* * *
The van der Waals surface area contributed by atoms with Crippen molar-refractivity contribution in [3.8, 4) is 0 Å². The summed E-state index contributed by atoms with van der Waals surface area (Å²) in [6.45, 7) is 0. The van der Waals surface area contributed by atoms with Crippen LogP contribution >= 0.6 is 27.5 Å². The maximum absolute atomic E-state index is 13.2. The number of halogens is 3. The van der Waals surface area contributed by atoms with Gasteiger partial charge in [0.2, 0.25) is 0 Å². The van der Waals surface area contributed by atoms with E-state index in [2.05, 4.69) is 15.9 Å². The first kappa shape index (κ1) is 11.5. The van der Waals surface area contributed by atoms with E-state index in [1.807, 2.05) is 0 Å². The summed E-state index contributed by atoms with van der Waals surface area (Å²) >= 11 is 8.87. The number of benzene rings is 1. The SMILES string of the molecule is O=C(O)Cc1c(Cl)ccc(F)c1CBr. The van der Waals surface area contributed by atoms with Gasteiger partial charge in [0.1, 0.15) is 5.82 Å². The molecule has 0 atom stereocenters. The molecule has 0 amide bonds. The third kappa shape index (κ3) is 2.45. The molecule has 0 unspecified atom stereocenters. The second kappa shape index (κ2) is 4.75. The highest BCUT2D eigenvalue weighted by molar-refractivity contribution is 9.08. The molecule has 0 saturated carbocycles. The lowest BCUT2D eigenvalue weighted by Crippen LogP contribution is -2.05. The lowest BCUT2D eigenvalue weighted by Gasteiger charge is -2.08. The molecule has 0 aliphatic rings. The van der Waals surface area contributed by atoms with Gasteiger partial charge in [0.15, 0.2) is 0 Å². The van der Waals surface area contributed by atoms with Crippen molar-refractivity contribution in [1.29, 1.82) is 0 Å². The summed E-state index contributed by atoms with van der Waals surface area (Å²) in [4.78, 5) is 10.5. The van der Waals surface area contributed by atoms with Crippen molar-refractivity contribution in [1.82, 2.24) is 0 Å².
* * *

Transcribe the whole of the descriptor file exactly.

The van der Waals surface area contributed by atoms with Crippen molar-refractivity contribution in [3.8, 4) is 0 Å². The summed E-state index contributed by atoms with van der Waals surface area (Å²) in [6.45, 7) is 0. The van der Waals surface area contributed by atoms with Crippen LogP contribution >= 0.6 is 27.5 Å². The maximum absolute atomic E-state index is 13.2. The number of halogens is 3. The van der Waals surface area contributed by atoms with Gasteiger partial charge in [0.2, 0.25) is 0 Å². The van der Waals surface area contributed by atoms with E-state index in [2.05, 4.69) is 15.9 Å². The first kappa shape index (κ1) is 11.5. The van der Waals surface area contributed by atoms with E-state index in [1.807, 2.05) is 0 Å². The summed E-state index contributed by atoms with van der Waals surface area (Å²) >= 11 is 8.87. The number of benzene rings is 1. The SMILES string of the molecule is O=C(O)Cc1c(Cl)ccc(F)c1CBr. The van der Waals surface area contributed by atoms with Gasteiger partial charge in [0.1, 0.15) is 5.82 Å². The molecule has 0 atom stereocenters. The molecule has 0 amide bonds. The third kappa shape index (κ3) is 2.45. The molecule has 0 unspecified atom stereocenters. The second kappa shape index (κ2) is 4.75. The highest BCUT2D eigenvalue weighted by molar-refractivity contribution is 9.08. The molecule has 0 saturated carbocycles. The lowest BCUT2D eigenvalue weighted by Crippen LogP contribution is -2.05. The lowest BCUT2D eigenvalue weighted by Gasteiger charge is -2.08. The molecule has 0 aliphatic rings. The van der Waals surface area contributed by atoms with Gasteiger partial charge in [0.15, 0.2) is 0 Å². The van der Waals surface area contributed by atoms with Crippen molar-refractivity contribution in [1.29, 1.82) is 0 Å². The summed E-state index contributed by atoms with van der Waals surface area (Å²) in [4.78, 5) is 10.5. The van der Waals surface area contributed by atoms with Crippen molar-refractivity contribution in [1.82, 2.24) is 0 Å².